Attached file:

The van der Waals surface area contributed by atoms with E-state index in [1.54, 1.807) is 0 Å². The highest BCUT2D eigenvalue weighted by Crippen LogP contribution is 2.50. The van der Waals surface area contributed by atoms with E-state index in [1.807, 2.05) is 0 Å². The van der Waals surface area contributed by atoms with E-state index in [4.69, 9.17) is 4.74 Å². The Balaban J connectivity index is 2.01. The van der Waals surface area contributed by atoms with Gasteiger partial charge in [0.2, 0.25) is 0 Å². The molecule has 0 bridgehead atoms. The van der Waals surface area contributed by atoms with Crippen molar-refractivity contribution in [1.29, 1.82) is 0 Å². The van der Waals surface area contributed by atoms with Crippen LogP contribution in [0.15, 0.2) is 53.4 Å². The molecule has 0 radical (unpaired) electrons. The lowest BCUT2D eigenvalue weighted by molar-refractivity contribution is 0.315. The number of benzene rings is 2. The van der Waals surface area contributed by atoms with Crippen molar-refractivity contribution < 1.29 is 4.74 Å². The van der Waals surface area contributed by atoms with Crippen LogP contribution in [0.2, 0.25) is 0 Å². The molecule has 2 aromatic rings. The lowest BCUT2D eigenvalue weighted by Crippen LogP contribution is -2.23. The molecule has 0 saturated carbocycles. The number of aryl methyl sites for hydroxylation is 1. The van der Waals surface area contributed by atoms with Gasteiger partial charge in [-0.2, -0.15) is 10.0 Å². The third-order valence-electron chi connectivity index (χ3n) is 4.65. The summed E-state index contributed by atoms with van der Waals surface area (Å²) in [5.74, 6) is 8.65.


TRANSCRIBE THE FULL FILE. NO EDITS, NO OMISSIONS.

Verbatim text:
The van der Waals surface area contributed by atoms with E-state index in [1.54, 1.807) is 0 Å². The highest BCUT2D eigenvalue weighted by Crippen LogP contribution is 2.50. The van der Waals surface area contributed by atoms with E-state index in [1.807, 2.05) is 0 Å². The van der Waals surface area contributed by atoms with E-state index in [4.69, 9.17) is 4.74 Å². The Balaban J connectivity index is 2.01. The van der Waals surface area contributed by atoms with Gasteiger partial charge in [0.2, 0.25) is 0 Å². The molecule has 0 bridgehead atoms. The van der Waals surface area contributed by atoms with Crippen molar-refractivity contribution in [1.29, 1.82) is 0 Å². The van der Waals surface area contributed by atoms with Crippen LogP contribution in [0.15, 0.2) is 53.4 Å². The molecule has 0 radical (unpaired) electrons. The lowest BCUT2D eigenvalue weighted by molar-refractivity contribution is 0.315. The number of benzene rings is 2. The van der Waals surface area contributed by atoms with Crippen molar-refractivity contribution < 1.29 is 4.74 Å². The van der Waals surface area contributed by atoms with Crippen LogP contribution in [0.2, 0.25) is 0 Å². The molecule has 2 aromatic rings. The lowest BCUT2D eigenvalue weighted by Crippen LogP contribution is -2.23. The molecule has 0 saturated carbocycles. The number of aryl methyl sites for hydroxylation is 1. The van der Waals surface area contributed by atoms with Gasteiger partial charge in [-0.2, -0.15) is 10.0 Å². The third-order valence-electron chi connectivity index (χ3n) is 4.65. The summed E-state index contributed by atoms with van der Waals surface area (Å²) in [5.74, 6) is 8.65.